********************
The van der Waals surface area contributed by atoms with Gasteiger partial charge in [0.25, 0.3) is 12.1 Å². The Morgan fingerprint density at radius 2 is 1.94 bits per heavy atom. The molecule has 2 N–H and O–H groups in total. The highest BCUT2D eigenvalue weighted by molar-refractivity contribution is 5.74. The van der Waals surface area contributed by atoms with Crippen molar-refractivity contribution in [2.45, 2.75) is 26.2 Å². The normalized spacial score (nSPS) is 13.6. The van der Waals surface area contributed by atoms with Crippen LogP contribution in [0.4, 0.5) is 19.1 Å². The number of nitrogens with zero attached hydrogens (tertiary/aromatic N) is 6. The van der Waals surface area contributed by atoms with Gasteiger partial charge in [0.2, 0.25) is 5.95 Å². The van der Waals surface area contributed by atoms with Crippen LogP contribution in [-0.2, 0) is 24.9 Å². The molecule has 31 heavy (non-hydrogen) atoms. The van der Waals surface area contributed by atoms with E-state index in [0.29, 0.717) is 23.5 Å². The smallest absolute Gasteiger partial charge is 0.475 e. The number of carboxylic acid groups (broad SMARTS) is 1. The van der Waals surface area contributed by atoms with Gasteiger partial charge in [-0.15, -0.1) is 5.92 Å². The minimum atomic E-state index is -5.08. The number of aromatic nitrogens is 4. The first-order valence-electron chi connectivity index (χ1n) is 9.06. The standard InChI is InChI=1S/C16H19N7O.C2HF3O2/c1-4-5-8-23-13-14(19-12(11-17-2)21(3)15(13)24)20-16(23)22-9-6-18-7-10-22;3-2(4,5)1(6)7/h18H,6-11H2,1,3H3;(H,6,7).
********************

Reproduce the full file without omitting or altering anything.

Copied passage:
The van der Waals surface area contributed by atoms with Gasteiger partial charge in [0.25, 0.3) is 12.1 Å². The Morgan fingerprint density at radius 2 is 1.94 bits per heavy atom. The molecule has 2 N–H and O–H groups in total. The highest BCUT2D eigenvalue weighted by molar-refractivity contribution is 5.74. The van der Waals surface area contributed by atoms with Crippen molar-refractivity contribution in [2.45, 2.75) is 26.2 Å². The normalized spacial score (nSPS) is 13.6. The van der Waals surface area contributed by atoms with Crippen LogP contribution in [0.4, 0.5) is 19.1 Å². The number of nitrogens with zero attached hydrogens (tertiary/aromatic N) is 6. The van der Waals surface area contributed by atoms with Gasteiger partial charge in [0.2, 0.25) is 5.95 Å². The van der Waals surface area contributed by atoms with Crippen LogP contribution in [-0.2, 0) is 24.9 Å². The molecule has 31 heavy (non-hydrogen) atoms. The van der Waals surface area contributed by atoms with E-state index in [0.29, 0.717) is 23.5 Å². The smallest absolute Gasteiger partial charge is 0.475 e. The number of carboxylic acid groups (broad SMARTS) is 1. The van der Waals surface area contributed by atoms with Gasteiger partial charge in [-0.15, -0.1) is 5.92 Å². The minimum atomic E-state index is -5.08. The number of aromatic nitrogens is 4. The first-order valence-electron chi connectivity index (χ1n) is 9.06. The standard InChI is InChI=1S/C16H19N7O.C2HF3O2/c1-4-5-8-23-13-14(19-12(11-17-2)21(3)15(13)24)20-16(23)22-9-6-18-7-10-22;3-2(4,5)1(6)7/h18H,6-11H2,1,3H3;(H,6,7).